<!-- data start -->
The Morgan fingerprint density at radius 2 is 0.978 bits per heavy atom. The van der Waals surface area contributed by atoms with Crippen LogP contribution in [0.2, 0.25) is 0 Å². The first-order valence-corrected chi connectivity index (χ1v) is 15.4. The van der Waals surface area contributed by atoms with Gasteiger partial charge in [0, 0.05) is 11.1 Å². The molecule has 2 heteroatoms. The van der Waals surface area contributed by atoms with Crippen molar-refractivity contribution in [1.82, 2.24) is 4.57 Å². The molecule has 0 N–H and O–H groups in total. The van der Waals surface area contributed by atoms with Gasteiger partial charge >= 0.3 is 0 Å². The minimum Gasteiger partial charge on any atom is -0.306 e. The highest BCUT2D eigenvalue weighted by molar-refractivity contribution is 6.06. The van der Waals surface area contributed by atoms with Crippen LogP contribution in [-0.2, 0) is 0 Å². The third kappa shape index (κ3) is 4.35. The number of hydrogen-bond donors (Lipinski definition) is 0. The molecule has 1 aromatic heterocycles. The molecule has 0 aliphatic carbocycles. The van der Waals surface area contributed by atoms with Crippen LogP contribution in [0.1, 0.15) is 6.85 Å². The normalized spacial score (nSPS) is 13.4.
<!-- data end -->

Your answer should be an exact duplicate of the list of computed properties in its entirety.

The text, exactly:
The Morgan fingerprint density at radius 2 is 0.978 bits per heavy atom. The van der Waals surface area contributed by atoms with Crippen LogP contribution in [0.2, 0.25) is 0 Å². The first-order valence-corrected chi connectivity index (χ1v) is 15.4. The van der Waals surface area contributed by atoms with Gasteiger partial charge in [0, 0.05) is 11.1 Å². The molecule has 2 heteroatoms. The van der Waals surface area contributed by atoms with Crippen molar-refractivity contribution in [1.82, 2.24) is 4.57 Å². The molecule has 0 N–H and O–H groups in total. The van der Waals surface area contributed by atoms with Gasteiger partial charge >= 0.3 is 0 Å². The minimum Gasteiger partial charge on any atom is -0.306 e. The highest BCUT2D eigenvalue weighted by molar-refractivity contribution is 6.06. The van der Waals surface area contributed by atoms with Crippen LogP contribution in [-0.2, 0) is 0 Å². The third kappa shape index (κ3) is 4.35. The number of hydrogen-bond donors (Lipinski definition) is 0. The molecule has 1 aromatic heterocycles. The molecule has 0 aliphatic carbocycles. The van der Waals surface area contributed by atoms with Crippen LogP contribution in [0.1, 0.15) is 6.85 Å². The normalized spacial score (nSPS) is 13.4.